Planning your Instagrams just became a whole lot easier.
Since its inception nearly five years ago, the photo sharing app has been praised as a visual haven of inspiration; a hyper-accessible branding platform; and a living, breathing travel and lifestyle guide, helping to popularize seemingly everything from the “clean eating” movement to the “athleisure” trend to the ubiquitous hiking photos on your feeds every weekend.
Now, Instagram is introducing a revamped “explore” menu that features live, trending events, like music festivals or sports games.
Instead of having to scroll through galleries organized by hashtags – which aren’t always used in captions – someone looking for photos in a particular place can now search directly for geotagged photos, allowing users to easily filter based on location.
Until now, the search for quality content in specific locations was only taken on by particularly persistent Instagrammers or third-party search-engine companies like EyeIn. Companies like the Huffington Post and Rant Media have used these engines to source social media content for stories, reported Fast Company.
“Surprisingly for such a market-dominant platform – Instagram has 300 million monthly users as of late 2014 – Instagram and their corporate overseers at Facebook have been slow to capitalize on the site’s search functions,” wrote FC reporter Neal Ungerleider last week.
"I think what Instagram is saying is, 'we need to be able to do that for ourselves,'" says Neal Schaffer, co-founder of the Social Tools Summit. "At the end of the day, for Instagram to go to the next level, it needs to generate more advertising revenue and attract more advertisers."
Like Twitter, for example, "they could easily have sponsored categories and get advertisers," adds Mr. Schaffer. "I do believe we'll see some changes there."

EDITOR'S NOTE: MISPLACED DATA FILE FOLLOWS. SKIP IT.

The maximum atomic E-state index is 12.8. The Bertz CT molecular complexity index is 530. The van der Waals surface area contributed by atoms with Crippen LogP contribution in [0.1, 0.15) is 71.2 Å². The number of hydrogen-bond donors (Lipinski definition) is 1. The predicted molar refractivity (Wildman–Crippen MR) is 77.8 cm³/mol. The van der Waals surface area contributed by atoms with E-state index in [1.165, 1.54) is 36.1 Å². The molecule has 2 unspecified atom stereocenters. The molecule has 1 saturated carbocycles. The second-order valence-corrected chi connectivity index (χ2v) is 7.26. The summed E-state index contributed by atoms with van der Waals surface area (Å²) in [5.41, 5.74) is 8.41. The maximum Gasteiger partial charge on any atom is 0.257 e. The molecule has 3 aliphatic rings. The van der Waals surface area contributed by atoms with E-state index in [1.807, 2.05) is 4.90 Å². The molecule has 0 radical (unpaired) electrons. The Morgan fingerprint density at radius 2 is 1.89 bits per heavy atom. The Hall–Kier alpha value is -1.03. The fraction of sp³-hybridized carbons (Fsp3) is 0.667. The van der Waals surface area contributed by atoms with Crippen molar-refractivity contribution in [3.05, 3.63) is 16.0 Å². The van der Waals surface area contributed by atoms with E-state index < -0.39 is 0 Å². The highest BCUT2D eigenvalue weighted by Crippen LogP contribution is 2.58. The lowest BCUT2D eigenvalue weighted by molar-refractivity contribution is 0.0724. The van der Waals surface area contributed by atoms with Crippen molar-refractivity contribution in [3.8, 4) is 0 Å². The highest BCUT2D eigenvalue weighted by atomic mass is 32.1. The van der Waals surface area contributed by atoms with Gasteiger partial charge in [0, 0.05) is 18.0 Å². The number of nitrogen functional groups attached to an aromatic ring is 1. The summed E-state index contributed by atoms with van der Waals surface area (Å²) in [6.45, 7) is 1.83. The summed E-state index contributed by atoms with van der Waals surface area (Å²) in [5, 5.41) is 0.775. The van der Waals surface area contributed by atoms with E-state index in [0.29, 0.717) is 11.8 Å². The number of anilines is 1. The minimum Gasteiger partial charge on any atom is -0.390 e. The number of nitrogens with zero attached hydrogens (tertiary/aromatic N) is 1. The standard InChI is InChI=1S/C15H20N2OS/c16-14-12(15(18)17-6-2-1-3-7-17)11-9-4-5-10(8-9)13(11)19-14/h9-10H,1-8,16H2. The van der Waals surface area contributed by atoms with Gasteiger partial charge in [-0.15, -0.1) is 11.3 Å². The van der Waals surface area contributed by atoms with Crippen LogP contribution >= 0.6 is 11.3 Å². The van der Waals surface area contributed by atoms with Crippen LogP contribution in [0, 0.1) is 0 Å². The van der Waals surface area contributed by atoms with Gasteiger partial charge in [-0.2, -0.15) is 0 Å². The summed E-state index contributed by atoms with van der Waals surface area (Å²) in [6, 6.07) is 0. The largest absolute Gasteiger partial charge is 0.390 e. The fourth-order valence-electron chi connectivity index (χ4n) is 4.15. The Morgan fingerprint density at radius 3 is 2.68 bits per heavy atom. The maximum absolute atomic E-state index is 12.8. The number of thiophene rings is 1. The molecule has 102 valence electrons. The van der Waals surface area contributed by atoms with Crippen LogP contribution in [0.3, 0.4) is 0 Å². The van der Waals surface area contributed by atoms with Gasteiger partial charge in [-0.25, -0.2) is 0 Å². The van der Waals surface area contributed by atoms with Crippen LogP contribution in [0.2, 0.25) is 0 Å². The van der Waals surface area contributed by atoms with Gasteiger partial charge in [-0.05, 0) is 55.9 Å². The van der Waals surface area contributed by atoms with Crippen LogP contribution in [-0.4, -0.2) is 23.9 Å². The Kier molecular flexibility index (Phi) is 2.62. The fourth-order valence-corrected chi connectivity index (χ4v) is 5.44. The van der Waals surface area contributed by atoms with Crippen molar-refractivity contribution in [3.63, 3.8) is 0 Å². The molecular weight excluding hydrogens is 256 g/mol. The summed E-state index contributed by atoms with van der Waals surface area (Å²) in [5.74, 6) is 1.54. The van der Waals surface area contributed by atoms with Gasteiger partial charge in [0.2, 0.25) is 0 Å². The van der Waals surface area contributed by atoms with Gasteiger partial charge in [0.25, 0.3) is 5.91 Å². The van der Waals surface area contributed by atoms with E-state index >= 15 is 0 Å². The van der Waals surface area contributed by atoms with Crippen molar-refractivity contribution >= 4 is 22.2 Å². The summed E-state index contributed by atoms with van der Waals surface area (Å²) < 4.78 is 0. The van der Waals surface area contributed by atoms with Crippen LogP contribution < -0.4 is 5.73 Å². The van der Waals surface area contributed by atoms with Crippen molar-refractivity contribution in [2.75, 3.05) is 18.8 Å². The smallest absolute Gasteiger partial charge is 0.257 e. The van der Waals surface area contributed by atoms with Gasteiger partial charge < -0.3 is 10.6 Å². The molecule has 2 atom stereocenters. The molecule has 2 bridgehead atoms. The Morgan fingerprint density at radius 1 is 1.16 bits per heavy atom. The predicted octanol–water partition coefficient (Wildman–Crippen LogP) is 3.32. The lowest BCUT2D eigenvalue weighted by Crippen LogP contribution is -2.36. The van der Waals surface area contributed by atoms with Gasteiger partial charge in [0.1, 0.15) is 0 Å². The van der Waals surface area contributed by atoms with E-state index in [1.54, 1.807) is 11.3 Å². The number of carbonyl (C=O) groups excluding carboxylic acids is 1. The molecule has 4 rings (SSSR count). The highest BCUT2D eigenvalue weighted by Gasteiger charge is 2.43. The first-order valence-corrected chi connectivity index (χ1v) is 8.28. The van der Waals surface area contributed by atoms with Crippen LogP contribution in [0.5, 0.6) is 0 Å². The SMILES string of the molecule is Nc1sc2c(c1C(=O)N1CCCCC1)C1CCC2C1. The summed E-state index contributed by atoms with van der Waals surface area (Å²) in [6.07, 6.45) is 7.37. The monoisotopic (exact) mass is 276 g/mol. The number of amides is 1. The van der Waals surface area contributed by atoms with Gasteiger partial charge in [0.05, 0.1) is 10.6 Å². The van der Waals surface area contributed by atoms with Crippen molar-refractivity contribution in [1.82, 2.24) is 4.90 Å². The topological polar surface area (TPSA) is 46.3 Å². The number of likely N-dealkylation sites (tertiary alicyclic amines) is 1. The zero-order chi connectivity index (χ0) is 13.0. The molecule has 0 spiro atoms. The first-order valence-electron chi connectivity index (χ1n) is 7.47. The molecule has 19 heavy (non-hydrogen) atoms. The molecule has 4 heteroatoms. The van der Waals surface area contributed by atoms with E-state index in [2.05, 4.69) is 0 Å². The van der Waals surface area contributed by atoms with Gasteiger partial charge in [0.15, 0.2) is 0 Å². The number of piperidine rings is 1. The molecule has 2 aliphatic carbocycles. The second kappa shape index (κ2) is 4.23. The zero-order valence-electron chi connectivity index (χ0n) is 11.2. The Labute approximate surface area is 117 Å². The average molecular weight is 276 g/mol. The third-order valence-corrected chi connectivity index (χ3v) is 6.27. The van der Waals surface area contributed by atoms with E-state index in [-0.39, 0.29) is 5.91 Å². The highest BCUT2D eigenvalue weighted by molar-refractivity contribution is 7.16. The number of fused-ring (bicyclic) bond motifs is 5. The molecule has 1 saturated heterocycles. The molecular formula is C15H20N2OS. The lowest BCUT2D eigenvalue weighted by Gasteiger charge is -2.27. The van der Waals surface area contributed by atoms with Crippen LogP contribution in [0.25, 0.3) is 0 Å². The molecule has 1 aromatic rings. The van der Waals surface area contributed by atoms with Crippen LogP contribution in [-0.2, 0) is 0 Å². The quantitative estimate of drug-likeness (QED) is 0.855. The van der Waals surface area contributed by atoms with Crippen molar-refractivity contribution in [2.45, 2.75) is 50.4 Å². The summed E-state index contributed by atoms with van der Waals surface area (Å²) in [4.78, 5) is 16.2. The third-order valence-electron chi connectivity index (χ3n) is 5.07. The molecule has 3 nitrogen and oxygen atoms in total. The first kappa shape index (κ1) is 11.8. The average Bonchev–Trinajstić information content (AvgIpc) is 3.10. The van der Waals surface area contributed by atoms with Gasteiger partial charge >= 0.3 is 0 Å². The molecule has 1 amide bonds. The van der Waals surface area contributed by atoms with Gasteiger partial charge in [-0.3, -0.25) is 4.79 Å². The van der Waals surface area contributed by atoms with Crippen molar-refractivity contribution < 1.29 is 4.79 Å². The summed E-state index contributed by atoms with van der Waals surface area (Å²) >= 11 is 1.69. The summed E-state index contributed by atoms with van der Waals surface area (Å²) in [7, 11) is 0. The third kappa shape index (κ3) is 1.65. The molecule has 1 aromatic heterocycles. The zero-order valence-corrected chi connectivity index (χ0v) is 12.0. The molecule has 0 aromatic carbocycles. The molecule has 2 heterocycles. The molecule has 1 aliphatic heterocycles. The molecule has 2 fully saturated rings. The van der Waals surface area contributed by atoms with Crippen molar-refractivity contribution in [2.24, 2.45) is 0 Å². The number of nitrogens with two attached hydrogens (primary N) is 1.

The new feature will come in handy for bloggers who rely on platforms like Instagram to forge a brand. "Anyone using Instagram to research their next vacation will be able to find a blogger's content more easily, which will encourage content makers such as myself to use the platform to share more travel tips and advice," says Sabina Trojanova, writer of girlvsglobe.com. "It would be very useful from a blogger's perspective, because it would allow us to more effectively work with event organizers to spread awareness among users in the area."
Instagram is also solidifying its position as a platform for tastemakers by introducing curated collections of crowd-sourced content. Currently, the collections feature feeds from travel photographers, basketball stars, and ordinary users who are deemed worthy of creating “top posts.”
The app still has personalized recommendations on its “discover people” function and “explore posts” section, based on posts you’ve previously liked or accounts with the same followers.
But the shift, which some are likening to Twitter’s content promotion approach, is unmistakable, making Instagram only the latest in an increasing number of social media networks syncing their feeds with real-time event streams and information.
Last year, Snapchat introduced the “Our Story” feature, which allows users from local communities to upload their submissions to a collective live stream, and in January, it rolled out “Discover,” which delivers photos and videos from media companies.
“Whether it’s behind the scenes at the NBA Finals, on the runway with the latest fashion trend at a favorite club with a local band, people are capturing moments large and small on Instagram,” the company wrote on its blog. “But, until now, there’s never been an easy way to find these moments.”
Currently, the feature is only available to users in the US. It will be introduced globally after some fine-tuning, said Instagram.